What’s the first thing Kobe Bryant did upon formally being awarded the NBA’s Most Valuable Player award? Probably send a ‘thank you’ case of Scotch to Chris Wallace, the General Manager of the Memphis Grizzlies and the person who executed the trade that sent Pau Gasol to Los Angeles and made it possible for Kobe to win his first league MVP award. Let’s face it, if not for the Gasol acquisition, not only would Kobe not have won the award, the Lakers would have most likely finished 4th or 5th in the hyper-competitive Western Conference.
With all due and deserving respect to Kevin Garnett and the work he’s done in Boston, this year’s MVP award should clearly have gone to Chris Paul of the New Orleans Hornets. Not only has CP3 led the Hornets to heights they’ve not seen since leaving Charlotte, he’s done so without the help of an All-Star Center, as is the aforementioned Gasol. It’s true when you compare the averages of the other four starters for the Lakers and Hornets, there is not much of a statistical difference (13.3 PPG with 8.75 years of experience for the Lakers versus 14.2 PPG and 8 years of experience for the Hornets). However, the true measure of value is found when reviewing the complete body of work for each player over the course of the year.
Kobe’s individual numbers are better than those of Chris Paul (28 PPG/6 RPG/5 APG versus 21 PPG/4 RPG/12 APG, respectively), and Bryant was far better statistically than the next best Laker starter. From the aspect the MVP should go to the best player on the best team, one can argue Kobe is deserving of the award. However, when the focus is on the middle initial of the acronym, there’s no doubt Chris Paul creates more value for the Hornets than Kobe ever can for the Lakers.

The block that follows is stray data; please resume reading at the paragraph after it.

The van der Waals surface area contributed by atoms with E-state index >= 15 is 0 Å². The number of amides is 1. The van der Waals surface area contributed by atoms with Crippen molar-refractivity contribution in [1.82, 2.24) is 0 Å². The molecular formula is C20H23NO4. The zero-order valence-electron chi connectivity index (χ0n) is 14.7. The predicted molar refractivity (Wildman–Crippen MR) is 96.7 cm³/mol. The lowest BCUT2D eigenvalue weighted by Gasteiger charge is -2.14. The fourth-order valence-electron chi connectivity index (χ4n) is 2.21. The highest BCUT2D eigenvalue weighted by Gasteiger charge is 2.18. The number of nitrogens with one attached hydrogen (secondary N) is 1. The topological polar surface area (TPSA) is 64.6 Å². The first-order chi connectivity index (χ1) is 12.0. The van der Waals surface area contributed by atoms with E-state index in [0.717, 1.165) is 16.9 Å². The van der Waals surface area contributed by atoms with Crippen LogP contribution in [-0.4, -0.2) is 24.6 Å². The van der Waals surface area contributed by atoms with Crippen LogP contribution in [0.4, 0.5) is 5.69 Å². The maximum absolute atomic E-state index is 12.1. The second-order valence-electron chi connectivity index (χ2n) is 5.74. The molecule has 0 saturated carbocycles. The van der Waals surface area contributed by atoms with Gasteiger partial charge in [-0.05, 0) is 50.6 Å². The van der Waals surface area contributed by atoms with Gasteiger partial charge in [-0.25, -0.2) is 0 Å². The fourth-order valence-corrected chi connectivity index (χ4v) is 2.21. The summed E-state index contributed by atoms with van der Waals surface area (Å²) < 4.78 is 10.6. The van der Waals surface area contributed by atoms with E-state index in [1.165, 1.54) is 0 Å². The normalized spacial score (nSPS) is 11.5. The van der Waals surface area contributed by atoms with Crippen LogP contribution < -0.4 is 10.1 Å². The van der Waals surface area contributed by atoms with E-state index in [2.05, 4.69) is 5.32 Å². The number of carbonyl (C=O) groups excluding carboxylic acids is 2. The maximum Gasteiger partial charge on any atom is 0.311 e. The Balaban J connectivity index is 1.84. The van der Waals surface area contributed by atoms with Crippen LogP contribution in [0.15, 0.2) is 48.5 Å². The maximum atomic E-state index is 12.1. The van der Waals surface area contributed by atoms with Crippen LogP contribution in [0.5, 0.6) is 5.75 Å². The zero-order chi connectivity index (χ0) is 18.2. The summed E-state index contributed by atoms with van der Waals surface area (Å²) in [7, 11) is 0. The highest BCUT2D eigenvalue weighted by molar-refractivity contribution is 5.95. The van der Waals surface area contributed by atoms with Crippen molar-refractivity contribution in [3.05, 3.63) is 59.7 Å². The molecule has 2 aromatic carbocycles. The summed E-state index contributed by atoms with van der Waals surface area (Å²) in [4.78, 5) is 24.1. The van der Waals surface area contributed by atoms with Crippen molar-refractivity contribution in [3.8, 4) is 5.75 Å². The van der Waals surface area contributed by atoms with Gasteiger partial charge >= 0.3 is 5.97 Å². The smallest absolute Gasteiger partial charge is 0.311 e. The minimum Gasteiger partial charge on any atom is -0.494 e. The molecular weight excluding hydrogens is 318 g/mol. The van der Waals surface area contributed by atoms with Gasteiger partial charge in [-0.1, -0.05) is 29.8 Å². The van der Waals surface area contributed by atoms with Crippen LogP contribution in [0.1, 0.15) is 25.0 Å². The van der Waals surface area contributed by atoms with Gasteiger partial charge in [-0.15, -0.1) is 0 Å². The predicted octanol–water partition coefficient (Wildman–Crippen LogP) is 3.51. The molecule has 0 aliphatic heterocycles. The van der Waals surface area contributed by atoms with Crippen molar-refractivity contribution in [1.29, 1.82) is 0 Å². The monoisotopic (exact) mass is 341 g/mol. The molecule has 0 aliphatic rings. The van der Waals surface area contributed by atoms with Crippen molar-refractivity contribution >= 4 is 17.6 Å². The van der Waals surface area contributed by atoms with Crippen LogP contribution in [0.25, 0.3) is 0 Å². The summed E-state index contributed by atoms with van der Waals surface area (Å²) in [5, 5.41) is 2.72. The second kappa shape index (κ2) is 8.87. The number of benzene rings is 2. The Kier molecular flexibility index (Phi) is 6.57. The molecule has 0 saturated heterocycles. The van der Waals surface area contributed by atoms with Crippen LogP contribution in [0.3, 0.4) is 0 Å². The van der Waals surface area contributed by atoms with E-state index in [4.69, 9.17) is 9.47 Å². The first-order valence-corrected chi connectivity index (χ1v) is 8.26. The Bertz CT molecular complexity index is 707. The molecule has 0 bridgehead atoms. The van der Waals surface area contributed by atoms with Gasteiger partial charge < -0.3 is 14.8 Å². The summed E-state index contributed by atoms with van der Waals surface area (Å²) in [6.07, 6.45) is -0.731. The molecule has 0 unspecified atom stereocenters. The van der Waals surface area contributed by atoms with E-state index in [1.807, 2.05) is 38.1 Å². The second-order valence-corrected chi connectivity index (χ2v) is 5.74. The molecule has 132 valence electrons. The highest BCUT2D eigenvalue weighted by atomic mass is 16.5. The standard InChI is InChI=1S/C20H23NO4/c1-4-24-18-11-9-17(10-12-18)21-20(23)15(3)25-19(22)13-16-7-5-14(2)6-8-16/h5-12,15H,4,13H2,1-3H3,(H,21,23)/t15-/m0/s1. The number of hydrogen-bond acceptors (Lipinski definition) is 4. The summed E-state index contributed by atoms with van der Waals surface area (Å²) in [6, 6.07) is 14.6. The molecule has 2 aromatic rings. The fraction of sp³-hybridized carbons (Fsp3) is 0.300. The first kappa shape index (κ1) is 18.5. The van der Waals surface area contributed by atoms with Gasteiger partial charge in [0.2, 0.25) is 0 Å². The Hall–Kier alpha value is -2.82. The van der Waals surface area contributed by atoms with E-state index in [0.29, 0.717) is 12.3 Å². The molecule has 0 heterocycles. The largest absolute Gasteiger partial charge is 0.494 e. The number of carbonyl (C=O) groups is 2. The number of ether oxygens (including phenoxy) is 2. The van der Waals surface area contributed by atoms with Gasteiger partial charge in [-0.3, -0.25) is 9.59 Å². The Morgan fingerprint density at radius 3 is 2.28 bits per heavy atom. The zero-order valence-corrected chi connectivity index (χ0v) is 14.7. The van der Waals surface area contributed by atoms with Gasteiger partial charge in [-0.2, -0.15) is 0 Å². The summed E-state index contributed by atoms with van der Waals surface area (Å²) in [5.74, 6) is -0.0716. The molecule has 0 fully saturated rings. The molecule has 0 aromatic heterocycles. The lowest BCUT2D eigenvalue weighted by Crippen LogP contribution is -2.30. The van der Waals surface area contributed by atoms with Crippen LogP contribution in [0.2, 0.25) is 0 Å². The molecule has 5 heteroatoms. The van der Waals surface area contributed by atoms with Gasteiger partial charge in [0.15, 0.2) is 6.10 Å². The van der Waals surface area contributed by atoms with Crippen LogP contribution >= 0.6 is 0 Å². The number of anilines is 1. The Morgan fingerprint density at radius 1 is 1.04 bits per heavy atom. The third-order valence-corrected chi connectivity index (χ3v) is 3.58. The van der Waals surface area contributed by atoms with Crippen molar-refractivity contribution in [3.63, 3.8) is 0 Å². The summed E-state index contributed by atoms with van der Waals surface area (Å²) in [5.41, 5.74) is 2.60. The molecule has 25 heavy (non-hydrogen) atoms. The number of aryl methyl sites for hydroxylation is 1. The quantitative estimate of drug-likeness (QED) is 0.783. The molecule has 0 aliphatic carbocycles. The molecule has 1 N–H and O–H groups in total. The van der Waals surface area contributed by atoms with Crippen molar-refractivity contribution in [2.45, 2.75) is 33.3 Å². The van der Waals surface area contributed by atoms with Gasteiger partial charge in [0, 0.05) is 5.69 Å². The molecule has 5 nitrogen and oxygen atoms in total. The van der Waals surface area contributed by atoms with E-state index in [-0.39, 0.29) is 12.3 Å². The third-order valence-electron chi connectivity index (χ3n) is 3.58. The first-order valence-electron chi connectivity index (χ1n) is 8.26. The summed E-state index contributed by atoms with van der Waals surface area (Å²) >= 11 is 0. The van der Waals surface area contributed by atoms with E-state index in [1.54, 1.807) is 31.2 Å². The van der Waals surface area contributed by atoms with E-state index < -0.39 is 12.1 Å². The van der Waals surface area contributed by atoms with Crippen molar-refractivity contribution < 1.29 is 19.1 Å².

Chris Paul came into the NBA in 2005, drafted only a couple of months before Hurricane Katrina devastated New Orleans and forced the Hornets to play the majority of their games in Oklahoma City. The displaced New Orleans/Oklahoma City franchise managed to win 38 games that season, a 20 game improvement from the year before, and Chris Paul went on to win Rookie of the Year in the NBA. Since the 2005-2006 season, the Hornets’ season record is 18 games better in ’07-’08. By contrast, the Lakers are only 12 games better over the same time period.
Specific to this season, Chris’ 12 assists per game versus Kobe’s 4 is a reflection of how CP3 makes the players around him better. Kobe may have scored 7 more points per game than Chris, but Chris created 16 more points per game than Kobe. His average of +7PPG versus the average of the other Hornet starters further reflects Paul’s selflessness on the court and his overall contribution to the team effort (Kobe was 15PPG better than the average of his teammates). Furthermore, Chris Paul led the Hornets to a 68.2% winning percentage this past season. The Lakers finished with a winning percentage of 69.5%, but ended up winning 76% of their games after acquiring Pau Gasol on February 1.
Maybe it’s the glitz and glamour of Los Angeles. Maybe it’s because sports writers felt New Orleans’ regular season was a fluke – a concept that has been significantly disproved so far in the playoffs. Maybe it’s the sense Kobe deserves the MVP as a pseudo lifetime achievement award (dare we mention Colorado?). Either way, there is more value in the 6’0” frame of the little kid from Carolina than in the often-hyped leader of the Lakers. There is no doubt Kobe will go down as one of the greatest players in NBA history, but he has yet to achieve anything on a Shaq-less Laker team. Chris Paul has been achieving since his arrival to the NBA. Although he won’t get to hoist the MVP trophy this year, if CP3 continues to tear it up in the playoffs, he just may be hoisting a different kind of hardware come June.